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Wazzin is located in Libya
Location in Libya
Coordinates: 31°56′32″N 10°39′45″E / 31.94222°N 10.66250°E / 31.94222; 10.66250Coordinates: 31°56′32″N 10°39′45″E / 31.94222°N 10.66250°E / 31.94222; 10.66250
Country  Libya
Region Tripolitania
District Nalut
Population (2006)[1]
 • Total 3,792
Time zone EET (UTC+2)

Wazzin (Arabic: وازنWāzzin) is a town in the western Tripolitania region at the western boundary of Libya. It serves as a border crossing to Tunisia. The town is located south-inland from the Mediterranean Sea coast, and is 360 kilometres (220 mi) west of Tripoli.

Wazzin is in the desert near the western end of the Nafusa Mountains range, in the Nalut District.


The ruins of Gasr Wazzin
Wazzin in the desert, with Nafusa Mountains.
The town center.

Old town[edit]

The town is the seat of Gasr Wazzin, which was built in 1482 CE (860 AH anno hegirae). The Gasr has 360 rooms on 4 floors. The building has a rectangular shape, with a cistern for storing water in its center. It was used as a fortress and granary.

The Gasr Wazzin is surrounded by the old town district of present-day Wazzin, whose buildings are mainly gypsum based masonry. A network of tunnels is below this historic portion, and is reserved for women traveling around the old town, without encountering non-familial men.[2]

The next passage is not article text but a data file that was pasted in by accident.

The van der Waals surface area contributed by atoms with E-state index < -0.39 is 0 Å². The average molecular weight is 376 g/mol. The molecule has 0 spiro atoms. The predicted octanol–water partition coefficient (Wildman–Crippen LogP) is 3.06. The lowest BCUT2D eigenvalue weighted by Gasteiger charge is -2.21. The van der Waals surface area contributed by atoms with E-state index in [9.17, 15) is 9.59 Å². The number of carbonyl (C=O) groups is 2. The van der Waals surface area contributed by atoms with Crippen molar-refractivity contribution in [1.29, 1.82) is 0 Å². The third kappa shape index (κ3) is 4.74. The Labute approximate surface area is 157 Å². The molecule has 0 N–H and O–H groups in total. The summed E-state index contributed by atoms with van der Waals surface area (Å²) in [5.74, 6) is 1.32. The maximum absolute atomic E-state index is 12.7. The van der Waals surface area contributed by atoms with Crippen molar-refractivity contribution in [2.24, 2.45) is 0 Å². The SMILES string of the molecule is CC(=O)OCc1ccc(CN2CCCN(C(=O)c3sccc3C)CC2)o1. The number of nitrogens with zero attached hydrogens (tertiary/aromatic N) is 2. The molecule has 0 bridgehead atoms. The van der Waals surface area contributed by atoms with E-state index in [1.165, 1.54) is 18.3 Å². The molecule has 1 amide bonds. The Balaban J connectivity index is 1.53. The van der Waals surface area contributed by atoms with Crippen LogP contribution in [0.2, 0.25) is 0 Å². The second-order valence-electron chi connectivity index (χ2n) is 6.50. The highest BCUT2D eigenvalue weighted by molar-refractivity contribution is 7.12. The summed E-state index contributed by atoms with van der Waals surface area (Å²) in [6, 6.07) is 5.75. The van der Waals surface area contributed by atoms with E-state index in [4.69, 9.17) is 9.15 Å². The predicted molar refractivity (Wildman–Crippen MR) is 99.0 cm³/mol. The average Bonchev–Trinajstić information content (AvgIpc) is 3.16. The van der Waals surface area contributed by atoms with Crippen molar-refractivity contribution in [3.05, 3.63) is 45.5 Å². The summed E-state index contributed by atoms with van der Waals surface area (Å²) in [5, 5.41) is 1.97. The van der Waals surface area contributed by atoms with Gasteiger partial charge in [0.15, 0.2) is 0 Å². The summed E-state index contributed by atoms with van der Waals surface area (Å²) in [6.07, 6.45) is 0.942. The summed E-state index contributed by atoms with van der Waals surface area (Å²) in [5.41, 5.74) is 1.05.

2011 Libyan civil war[edit]

On 21 April 2011, during the 2011 Libyan civil war, anti-Gaddafi fighters took over the control of the border crossing and 13 pro-Gaddafi officers defected to Tunisia.[3] Since then control has been in flux. The Battles in Wazzin, the border, and nearby Nafusa Mountains are a campaign known as the 2011 Nafusa Mountain Campaign. The campaign has ended in a definite rebel victory with the capture of Gharyan, the last loyalist stronghold in the area.


The people of Wazzin are divided into two clans, Awlad Mahmoud and Arrbai'a, both of which have several subclans as shown in the table below.[2]

Awlad Mahmoud Arrbai'ah
Awlad 'uthman Awlad 'li
Awlad 'abdurrahim Awlad Mahammed
Awlad Jma' Awlad Yahya
Annjajra Awlad Sleman

See also[edit]


  1. ^ Amraja M. el Khajkhaj, "Noumou al Mudon as Sagheera fi Libia", Dar as Saqia, Benghazi-2008, p.122.
  2. ^ a b Alqusur wa Atturuq liman Yurid Jabal Nafusa min Trabulus. Ibrahim Sulaiman Asshemmakhy. ISBN 9959-23-112-7
  3. ^ http://blogs.aljazeera.net/live/africa/libya-live-blog-april-21-0


External links[edit]